A world recession is now almost a certainty, with global GDP set to decline twice as much as during the financial crisis. The challenge now is to prevent the recession from turning into a 1930s style rout.

March 22, 2020

Cebr Global Prospects Highlights March 2020

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  • We have severely downgraded our forecasts for virtually all economies covered. Given that only very little hard data is available showing the impact of the virus on world economies, the forecasts largely reflect our estimates of the economic effects of a partial shutdown of countries for a limited amount of time, mostly focused in Q2 2020.
  • One exception here is China, which has seen the largest impact in the first quarter and can expect to slowly return to more normal economic activity in Q2. The Chinese example, however, also shows that it won’t be easy to just switch back to ‘normal’ production modeas businesses will continued to implement strict public health measures to prevent a new outbreak.
  • We estimate that world GDP will fall by at least 4.0% this year, clearly with a huge margin of error. If this is correct, the fall will be more than twice as large as in 2009 during the financial crisis and will be the largest drop in GDP in one year since 1931 other than in years affected by war.[1]
  • Provided that both fiscal and monetary action are taken on the extensive scale promised, there should be a sharp economic recovery in 2021 with world GDP growth of 3.4% although it will be 2022 before world GDP overtakes the 2019 level.
  • Of the major economies we expect China, with a fall in GDP of only 2% in 2020 and rise in GDP of 5.0% in 2021, and India, with a fall in GDP of 3% in 2020 and a rise of 8% in 2021, to do best.
  • The biggest falls in GDP this year in the major economies are predicted to be in Italy (11%), Brazil (8%), Germany (8%) and Spain (8%).
  • We expect US GDP to fall 5% this year. With a relatively modest recovery of 3% in 2021 and 1.6% in 2022, US GDP is not forecast to overtake its level in 2019 until 2023.


Preventing a repeat of the 1930s

  • The authorities are unlikely to be able to prevent a short-term sharp decline in activity as major parts of the world economy go into lockdown. Cebr’s own study of the impact in London shows that a London lockdown could reduce London GDP by 31% on a weekly basis. Though the same study points out that had this crisis occurred at a time when remote working was less possible, the loss of economic activity could have been of a different magnitude. But it is important that this initial blow is cushioned and that knock on effects are prevented to the extent possible.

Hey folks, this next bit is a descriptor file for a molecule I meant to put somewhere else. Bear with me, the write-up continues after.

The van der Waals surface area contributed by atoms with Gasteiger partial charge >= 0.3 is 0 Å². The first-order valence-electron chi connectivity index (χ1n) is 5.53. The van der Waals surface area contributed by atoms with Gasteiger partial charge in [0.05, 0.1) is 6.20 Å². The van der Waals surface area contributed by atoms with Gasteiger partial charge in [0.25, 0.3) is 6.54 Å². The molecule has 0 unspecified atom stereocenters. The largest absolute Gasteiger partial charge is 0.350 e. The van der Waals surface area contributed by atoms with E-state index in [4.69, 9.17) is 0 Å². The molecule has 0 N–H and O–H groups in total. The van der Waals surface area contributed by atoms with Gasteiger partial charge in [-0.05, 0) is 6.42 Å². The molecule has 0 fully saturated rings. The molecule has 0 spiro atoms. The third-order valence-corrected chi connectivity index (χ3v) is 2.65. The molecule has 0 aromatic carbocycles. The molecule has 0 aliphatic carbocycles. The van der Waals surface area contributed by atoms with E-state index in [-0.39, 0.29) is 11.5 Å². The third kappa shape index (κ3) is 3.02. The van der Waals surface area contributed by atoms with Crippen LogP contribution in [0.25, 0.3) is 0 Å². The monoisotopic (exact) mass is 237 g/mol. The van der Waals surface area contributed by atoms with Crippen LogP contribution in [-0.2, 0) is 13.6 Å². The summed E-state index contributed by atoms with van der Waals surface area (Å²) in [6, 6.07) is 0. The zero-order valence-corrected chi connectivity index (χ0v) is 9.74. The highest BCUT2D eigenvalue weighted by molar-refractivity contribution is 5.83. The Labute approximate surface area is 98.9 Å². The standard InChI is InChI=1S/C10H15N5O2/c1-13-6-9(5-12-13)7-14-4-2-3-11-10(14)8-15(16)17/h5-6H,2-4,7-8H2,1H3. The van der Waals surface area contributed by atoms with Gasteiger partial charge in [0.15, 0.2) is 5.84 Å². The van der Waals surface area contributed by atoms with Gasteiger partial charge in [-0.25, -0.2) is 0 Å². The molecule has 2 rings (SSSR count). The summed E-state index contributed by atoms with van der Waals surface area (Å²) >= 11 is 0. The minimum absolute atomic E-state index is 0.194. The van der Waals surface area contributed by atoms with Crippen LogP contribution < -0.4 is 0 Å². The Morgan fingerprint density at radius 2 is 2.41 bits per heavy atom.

• The first and most important lesson for now is that even at the risk of huge rises in debt, the fiscal and monetary authorities need to cushion the blows of falling activity and in particular prevent them from generating a further round of contraction as falling activity leads to falling incomes leading to falling spending. This means preventing corporate collapse and limiting falls in household incomes.
  • The second lesson is that to the extent possible, autarkic trade and exchange rate practices should be avoided.
  • Our modelling suggests that if the scale of the reduction in real disposable incomes in economies emerging from the effects of the virus can be kept below 5%, it ought to be possible to see a sizeable bounceback as pent up supplies and demand come on stream to overcome the impact of reduced spending power. The aim of the authorities should be to enable people to spend when they are able to.
  • It is encouraging to see the degree of coordination by some authorities and the extent to which governments have realised the need to act fast and decisively. This gives us hope that by 2021 the main macroeconomic impacts of the crisis will be over.
  • We expect public borrowing in the countries that we are following (roughly the 20 largest economies in the world) to reach 17% of GDP during 2020. This should fall back to 9% of GDP in 2021 as temporary measures are phased out and the recovery boosts revenues.
  • Inflation should fall to close to zero in the US in 2020 as a result of falling primary product prices. Other countries with weaker currencies should have inflation in the 2-4% range. In 2021 there could well be an inflationary push as demand returns and we expect monetary policy to be tightened.

[1] We estimate world GDP fell 11.8% in 1946; 9.6% in 1945 and 18.6% in 1914. The biggest multiyear fall in world economic activity in peacetime since 1900 was the 12.1% fall in world GDP from 1929-32. These estimates are based on the Maddison Historic Growth Data from Groningen University Growth and Development Centre.




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